Proliferation Press

A webpage devoted to tracking and analyzing current events related to the proliferation of WMD/CBRN.

Russia Can Roar, But What Does It Mean?

Posted by K.E. White on October 4, 2007

That’s the question Wired asks in an article published today. The article explores the actual significance of Russia’s recent ‘father of all bombs’ missile test. And it even offers reasons not to fret over the return of Russia’s Cold War era nuclear patrols

John Pike, an analyst at Global Security, and Tom Burky, a Battelle research scientist, help assuage fears that this bomb signifies a newly resurgent Russian military prowess:

“It’s actually a niche weapon,” Burky says. “They have their place, in attacking caves. But there are only so many caves you’re going to attack. Not that we should ignore them.”

Indeed, the Father of All Bombs’ actual destructive force and military utility are perhaps less important than its apparent power.

“Some people claim Russia did this because they were upset about our (ballistic) missile-defense proposals for Poland and the Czech Republic,” Coyle says. “Other people say it has more to do with the upcoming presidential elections in Russia. Maybe (Russian President Vladimir) Putin is trying to preserve his legacy.”

And the article downplays concerns over the recent Russian decision to resume nuclear-armed air patrols:

Case in point, the much-hyped bomber patrols. In the past year, Russian long-range bomber types, including the Tu-160 featured in the video, have begun probing Western air defenses, in an echo of Cold War practices.

But according to Hudson Institute fellow Richard Weitz, the bombers themselves are old and poorly maintained — State Department spokesperson Sean McCormack referred to them being taken “out of mothballs.” Henry T. Nash, in his book Nuclear Weapons and International Behavior, describes deterrence as “being closely tied to the ‘politics of appearances.'”

So it doesn’t matter so much if a bomber is well-maintained, as long as it appears on U.S. radars. Nor does it matter if the Father of All Bombs is a fuel-air explosive or a thermobaric device, if it is really the most powerful non-nuclear bomb in the world, or even if it is a new weapon at all. All that matters is that it makes an impressive explosion for the cameras.

The Russian bear may be able to roar, but perhaps we shouldn’t fear its bite—yet.

3 Responses to “Russia Can Roar, But What Does It Mean?”

  1. Neel said

    John Pike, an analyst at Global Security, and Tom Burky, a Battelle research scientist, have downplayed the Russian bomb, as if the US has nothing to fear from it, that is pure arrogance ! Will it be a matter of significance to the above analysts, if the bomb is made available to China ? The US would have to fight its next big war against countries like China, Russia and the muslim world combined. Arrogant attitude is not going to help !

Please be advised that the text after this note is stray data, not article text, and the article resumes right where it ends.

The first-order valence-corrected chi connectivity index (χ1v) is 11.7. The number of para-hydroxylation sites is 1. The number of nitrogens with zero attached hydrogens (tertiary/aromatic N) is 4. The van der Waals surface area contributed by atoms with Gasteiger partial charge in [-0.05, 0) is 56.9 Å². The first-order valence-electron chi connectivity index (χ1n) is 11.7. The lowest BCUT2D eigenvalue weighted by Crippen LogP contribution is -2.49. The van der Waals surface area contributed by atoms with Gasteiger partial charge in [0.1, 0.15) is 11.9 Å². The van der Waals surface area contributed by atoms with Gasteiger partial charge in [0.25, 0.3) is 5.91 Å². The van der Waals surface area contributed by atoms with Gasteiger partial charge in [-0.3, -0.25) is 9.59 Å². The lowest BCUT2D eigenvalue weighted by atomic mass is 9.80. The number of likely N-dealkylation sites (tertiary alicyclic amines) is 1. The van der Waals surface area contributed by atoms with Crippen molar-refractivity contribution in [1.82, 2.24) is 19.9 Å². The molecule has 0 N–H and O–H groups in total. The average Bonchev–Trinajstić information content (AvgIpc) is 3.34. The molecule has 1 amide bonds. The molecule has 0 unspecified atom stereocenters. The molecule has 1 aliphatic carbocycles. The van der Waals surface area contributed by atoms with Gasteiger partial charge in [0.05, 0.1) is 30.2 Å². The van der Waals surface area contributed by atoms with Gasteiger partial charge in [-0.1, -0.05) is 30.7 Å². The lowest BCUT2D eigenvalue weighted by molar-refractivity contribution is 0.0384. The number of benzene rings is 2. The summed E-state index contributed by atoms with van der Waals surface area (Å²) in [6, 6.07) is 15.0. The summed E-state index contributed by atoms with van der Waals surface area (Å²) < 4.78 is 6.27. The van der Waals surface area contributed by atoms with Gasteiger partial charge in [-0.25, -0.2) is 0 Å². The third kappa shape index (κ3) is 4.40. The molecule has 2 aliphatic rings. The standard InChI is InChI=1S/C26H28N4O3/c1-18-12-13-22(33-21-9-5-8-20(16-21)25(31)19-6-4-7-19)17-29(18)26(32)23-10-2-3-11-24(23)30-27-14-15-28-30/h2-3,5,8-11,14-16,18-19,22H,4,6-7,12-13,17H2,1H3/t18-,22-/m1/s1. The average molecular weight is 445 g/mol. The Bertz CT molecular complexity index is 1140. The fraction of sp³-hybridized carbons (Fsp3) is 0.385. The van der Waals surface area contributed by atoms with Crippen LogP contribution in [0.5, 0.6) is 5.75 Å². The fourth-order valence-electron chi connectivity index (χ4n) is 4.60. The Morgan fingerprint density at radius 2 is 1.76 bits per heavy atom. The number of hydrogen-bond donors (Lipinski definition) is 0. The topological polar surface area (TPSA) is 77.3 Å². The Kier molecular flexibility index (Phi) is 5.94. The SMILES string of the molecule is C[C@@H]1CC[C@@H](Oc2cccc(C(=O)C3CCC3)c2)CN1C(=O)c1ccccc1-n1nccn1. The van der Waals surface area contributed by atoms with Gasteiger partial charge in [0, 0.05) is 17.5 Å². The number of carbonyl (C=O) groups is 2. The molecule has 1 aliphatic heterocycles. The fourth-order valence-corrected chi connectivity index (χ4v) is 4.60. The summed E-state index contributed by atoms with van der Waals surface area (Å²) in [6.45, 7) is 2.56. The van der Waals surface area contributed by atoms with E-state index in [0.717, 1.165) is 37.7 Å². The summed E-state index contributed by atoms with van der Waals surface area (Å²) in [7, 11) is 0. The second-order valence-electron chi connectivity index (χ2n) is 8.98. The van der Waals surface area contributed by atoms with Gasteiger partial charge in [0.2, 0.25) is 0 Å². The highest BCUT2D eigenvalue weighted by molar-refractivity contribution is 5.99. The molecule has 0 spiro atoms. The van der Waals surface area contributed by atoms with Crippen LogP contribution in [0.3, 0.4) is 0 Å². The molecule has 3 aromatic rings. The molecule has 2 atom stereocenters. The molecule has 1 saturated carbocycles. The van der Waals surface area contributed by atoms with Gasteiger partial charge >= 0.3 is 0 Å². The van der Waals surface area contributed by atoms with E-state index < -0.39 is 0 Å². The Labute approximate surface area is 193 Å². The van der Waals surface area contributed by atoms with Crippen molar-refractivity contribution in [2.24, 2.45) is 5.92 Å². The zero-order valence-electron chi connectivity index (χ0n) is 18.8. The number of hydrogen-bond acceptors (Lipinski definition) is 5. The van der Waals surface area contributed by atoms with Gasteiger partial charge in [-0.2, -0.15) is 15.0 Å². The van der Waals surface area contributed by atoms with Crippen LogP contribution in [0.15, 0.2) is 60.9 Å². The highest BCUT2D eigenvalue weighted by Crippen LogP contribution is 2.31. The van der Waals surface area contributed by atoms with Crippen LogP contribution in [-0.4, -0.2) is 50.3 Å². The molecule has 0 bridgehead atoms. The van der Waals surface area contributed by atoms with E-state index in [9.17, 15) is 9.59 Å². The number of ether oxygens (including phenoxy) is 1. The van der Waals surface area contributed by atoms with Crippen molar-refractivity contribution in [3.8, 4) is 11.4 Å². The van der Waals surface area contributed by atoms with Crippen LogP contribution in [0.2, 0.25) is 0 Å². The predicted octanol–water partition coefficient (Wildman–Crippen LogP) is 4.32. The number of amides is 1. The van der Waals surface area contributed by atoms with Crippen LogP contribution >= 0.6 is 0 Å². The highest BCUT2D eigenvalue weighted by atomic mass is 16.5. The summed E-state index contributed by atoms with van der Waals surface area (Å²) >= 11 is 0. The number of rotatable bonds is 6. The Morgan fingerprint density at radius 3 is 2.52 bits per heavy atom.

2. Anon said

    Neel, although I can understand why some (at first blush) would view Russia’s development of a very clunky, non-nuclear therombaric explosive device as really threatening, I think such views (as in your comments) exaggerate.

    Russia’s “Father of All Bombs” (FOAB) isn’t a suitcase bomb; rather, it is spatially very big, heavy and hard to deliver. Military planners would not want to use FOAB in a contested battle field.

    The Russians — and the Chinese, for that matter — have other choices if they wish to use nonnuclear munitions to destroy, indiscriminately, what is called an “area target.” They may have to do it with two or three nonnuclear munitions, but they can achieve a comparable effect. The fact that they could be really indiscriminate with one nonnuclear munition, FOAB, doesn’t really amount to a new, extraordinary threat.

    In general, when a military improves one performance characteristic of a weapon system (e.g., explosive yield, or accuracy of delivery), you need to understand that improvement in a larger context; the improvement may come at a big price. In this case, FOAB improves indiscriminate area destruction, but the Russians really have had to sacrifice compact-size, low-weight, easy deliverability, etc.

  3. […] The Russian Big Bang: World’s Largest Non-Nuke Bomb Tested Posted September 12, 2007 (Update: Wired questions the significance of the testing) […]

Leave a Reply

Fill in your details below or click an icon to log in: Logo

You are commenting using your account. Log Out /  Change )

Google photo

You are commenting using your Google account. Log Out /  Change )

Twitter picture

You are commenting using your Twitter account. Log Out /  Change )

Facebook photo

You are commenting using your Facebook account. Log Out /  Change )

Connecting to %s

%d bloggers like this: